Welcome trumps welfare as agents put primacy on open doors

Survey finds Australia and other destinations are losing ground to the UK, with health management becoming ‘less of a differentiator’

December 1, 2020
Welcome mat metaphor for scholarships incentive EU students in the UK
Source: iStock

The UK has leapfrogged Australia and other anglophone education destinations as the most likely target of international student referrals as its open-doors approach cancels out the perceived risks from a resurgent coronavirus.

A survey of almost 300 education agents has revealed a “dramatic shift” in their views, with the UK now the front-runner in a combined scale that reflects both students’ access to campus and their post-arrival safety.

Australia is the big loser, barely rating ahead of the UK in recent efforts to keep students healthy while ranking way behind on making them welcome.

The survey, by private education company Navitas, puts Britain and Australia neck and neck in assessments of how their governments’ handling of Covid has enhanced their appeal as study destinations.

This represents a major turnaround since an earlier survey in May, when almost 80 per cent of respondents said Canberra’s handling of the crisis had boosted the nation’s attractiveness to overseas students, while just 30 per cent shared that view about Westminster.

New Zealand and Canada also lost ground to the UK on this measure, while the US remains a distant last in perceptions of safety, access and government efforts to improve its allure.

The report acknowledges that perceptions of the UK may have deteriorated since the most recent survey was conducted in September, given the new wave of Covid-19 infections since then, but author Jonathan Chew said that was debatable.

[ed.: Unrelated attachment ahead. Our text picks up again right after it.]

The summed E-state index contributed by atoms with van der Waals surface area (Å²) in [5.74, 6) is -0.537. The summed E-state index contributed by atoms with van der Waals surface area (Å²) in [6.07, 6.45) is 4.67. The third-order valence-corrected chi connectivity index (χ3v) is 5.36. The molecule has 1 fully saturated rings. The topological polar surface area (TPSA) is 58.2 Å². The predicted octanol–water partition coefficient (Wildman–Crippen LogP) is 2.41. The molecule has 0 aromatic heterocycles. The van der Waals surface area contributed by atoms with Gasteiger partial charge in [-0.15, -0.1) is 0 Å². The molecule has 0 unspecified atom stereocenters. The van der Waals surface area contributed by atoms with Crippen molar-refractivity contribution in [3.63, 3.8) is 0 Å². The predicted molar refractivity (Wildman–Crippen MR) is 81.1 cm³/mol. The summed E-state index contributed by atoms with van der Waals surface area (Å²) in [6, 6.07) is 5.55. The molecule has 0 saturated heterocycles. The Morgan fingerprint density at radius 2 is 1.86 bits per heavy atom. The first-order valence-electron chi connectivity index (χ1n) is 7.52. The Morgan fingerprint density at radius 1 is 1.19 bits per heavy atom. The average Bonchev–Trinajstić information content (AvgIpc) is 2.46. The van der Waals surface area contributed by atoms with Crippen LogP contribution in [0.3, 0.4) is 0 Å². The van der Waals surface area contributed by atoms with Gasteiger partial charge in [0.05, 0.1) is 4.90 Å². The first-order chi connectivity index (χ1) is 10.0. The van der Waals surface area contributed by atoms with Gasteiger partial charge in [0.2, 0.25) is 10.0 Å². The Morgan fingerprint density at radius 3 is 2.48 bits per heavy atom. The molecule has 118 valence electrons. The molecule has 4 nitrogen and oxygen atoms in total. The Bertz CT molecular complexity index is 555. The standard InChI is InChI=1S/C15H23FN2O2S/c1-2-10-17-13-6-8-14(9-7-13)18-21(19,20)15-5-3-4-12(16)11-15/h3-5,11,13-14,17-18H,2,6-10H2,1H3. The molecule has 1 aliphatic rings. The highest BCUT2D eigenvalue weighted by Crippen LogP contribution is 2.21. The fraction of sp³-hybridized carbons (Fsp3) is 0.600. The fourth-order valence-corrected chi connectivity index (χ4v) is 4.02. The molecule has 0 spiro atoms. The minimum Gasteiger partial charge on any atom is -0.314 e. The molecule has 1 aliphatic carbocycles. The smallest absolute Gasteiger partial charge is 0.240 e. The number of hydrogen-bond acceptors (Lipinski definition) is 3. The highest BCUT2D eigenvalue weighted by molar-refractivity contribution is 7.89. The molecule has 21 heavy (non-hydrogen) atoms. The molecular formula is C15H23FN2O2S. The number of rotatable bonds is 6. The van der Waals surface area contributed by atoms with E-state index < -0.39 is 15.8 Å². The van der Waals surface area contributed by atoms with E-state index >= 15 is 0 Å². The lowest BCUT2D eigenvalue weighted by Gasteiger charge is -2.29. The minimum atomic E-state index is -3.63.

“If you very loosely categorise source countries into the sick and the healthy, the UK – with or without its second outbreak – is still an attractive proposition to places like South Asia,” Mr Chew said. “In places like China and Vietnam, [which have] the virus under control, they weren’t all that keen [on the UK] anyway.”

The report says New Zealand’s and Australia’s handling of the health crisis has become less of a “differentiator” in students’ minds. Mr Chew said the reputational benefit of a “tightly managed pandemic response” still resonated in countries such as Vietnam and China, “but not to the same extent as earlier in the year. Everyone is going to have flare-ups here and there.”

International education experts’ views about Australia’s prospects are split. Researcher Rob Lawrence believes prospective students will not readily abandon their desire to study Down Under, but others warn that they will go elsewhere unless the borders reopen quickly.

That appears unlikely, with Canberra insisting that Australian citizens must be allowed home before any large influx of international students. While a charter flight carrying 63 Charles Darwin University students landed in the Northern Territory on 30 November – marking the first Australian arrival of foreign students since March – no more are expected this year.

Mr Chew said he agreed with Mr Lawrence’s appraisal that some students remained “sticky” to Australia. He said tens of thousands of Chinese students’ decision to travel via South-east Asia, after Australia banned direct flights from China early this year, was “stickiness exemplified”.

“But it’s folly to think they’ll stick with us forever. If I graduated from school in 2019, even if I have family in Australia or all my siblings went there, at some point I’m going to re-evaluate if there’s no end in sight. As long as we keep up this fortress Australia syndrome, that stickiness will really start to wane. There’s a real risk that in 2021, other countries will eat our lunch.”


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